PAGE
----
Often, we get calls from new clients who are in the mist of negotiating an offer on a property and are looking to arrange attractive financing in order to waive the financing condition.
While financing for that particular transaction can be arranged, it is always much more effective to finance the transaction at hand within the context of the rest of your portfolio. In an earlier blog, we discussed the importance of clarifying your investment goals with your lending advisor and keeping him or her apprised of the changes in your investment career. This way, your lending advisor can arrange financing that is in line with your plan and provide advice on how to structure overall financing.
Here are the top 9 things you need to discuss with your lending advisor:
1. Your investment goals: Are you are looking for cash flow, equity upside or both?
2. The investment time horizon over which you would like to achieve your investment goals;
3. The number of doors that will help you achieve your cash flow, equity goal or both;
4. Your investment style, which refers to the strategies you will use and specialize in to invest in real estate. Are you considering fixer-uppers, rent to own, buy and hold and/or new construction? Selecting a strategy goes hand in hand with your risk appetite. Some strategies are riskier than others;
5. The target property types that you plan to focus on. Single-family homes, condos, commercial and/or multi residential? Consider how each of these properties is impacted by economic cycles and the local economy of the city you are investing;
6. The markets you plan to focus on;
7. Your risk appetite, which is about understanding your sensitivity, as well as that of your portfolio to interest rate changes;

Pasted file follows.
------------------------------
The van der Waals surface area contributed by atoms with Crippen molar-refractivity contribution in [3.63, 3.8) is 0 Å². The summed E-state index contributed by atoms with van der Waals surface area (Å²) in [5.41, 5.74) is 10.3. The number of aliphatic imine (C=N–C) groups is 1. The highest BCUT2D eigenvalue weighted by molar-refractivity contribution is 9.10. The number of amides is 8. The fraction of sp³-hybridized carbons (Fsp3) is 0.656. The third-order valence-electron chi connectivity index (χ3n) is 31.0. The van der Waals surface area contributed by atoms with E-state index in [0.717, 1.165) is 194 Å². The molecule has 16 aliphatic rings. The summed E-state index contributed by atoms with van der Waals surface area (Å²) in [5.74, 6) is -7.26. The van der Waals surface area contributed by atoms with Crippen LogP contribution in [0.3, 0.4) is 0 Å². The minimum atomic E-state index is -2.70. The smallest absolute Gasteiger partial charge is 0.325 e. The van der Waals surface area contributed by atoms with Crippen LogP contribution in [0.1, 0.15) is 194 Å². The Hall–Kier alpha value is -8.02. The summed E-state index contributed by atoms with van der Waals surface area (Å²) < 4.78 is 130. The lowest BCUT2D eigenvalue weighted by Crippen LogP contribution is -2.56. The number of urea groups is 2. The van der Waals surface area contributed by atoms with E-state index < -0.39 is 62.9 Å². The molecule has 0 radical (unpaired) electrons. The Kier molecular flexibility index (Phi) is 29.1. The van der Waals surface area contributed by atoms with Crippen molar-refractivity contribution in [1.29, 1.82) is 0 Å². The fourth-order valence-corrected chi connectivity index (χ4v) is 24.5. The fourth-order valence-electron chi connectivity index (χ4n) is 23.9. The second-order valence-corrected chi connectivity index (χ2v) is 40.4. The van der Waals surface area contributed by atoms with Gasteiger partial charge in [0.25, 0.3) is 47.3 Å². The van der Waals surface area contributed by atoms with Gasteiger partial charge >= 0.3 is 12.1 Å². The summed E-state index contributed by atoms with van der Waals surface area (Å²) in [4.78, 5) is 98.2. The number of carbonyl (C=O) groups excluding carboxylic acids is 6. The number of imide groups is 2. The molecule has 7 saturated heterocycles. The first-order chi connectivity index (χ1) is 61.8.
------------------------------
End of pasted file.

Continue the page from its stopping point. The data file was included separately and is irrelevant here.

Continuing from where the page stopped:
8. Your financial situation, which is about assessing your income, down payment options, credit score, assets and liabilities;
9. The investment structure, which is about the form under which you plan to setup your Investment, including investing personally, with joint-venture partners, using a corporation, limited partnerships ,bare trustee corporations or syndications
Without taking into consideration the above factors when financing your deals (especially if you plan to buy more than one property), you run the following risks:
• Hitting a wall when it comes to qualifying for financing. This could happen when your overall income (including the cash flow from your existing portfolio) doesn’t cover your overall debt or when your financing has been arranged through a lender that happens to have a limit on how much they are willing to lend by individual or within a certain region
• Solving a short-term financing need while unintentionally creating a longer-term financing problem. An example is an investor with an existing healthy real estate portfolio, looking to finance his next purchase through re-financing or his current portfolio. While this addresses the shortfall in down payment cash, it can weaken the overall cash flow position from the existing portfolio; potentially weaken the investor’s ability to qualify for financing down the road.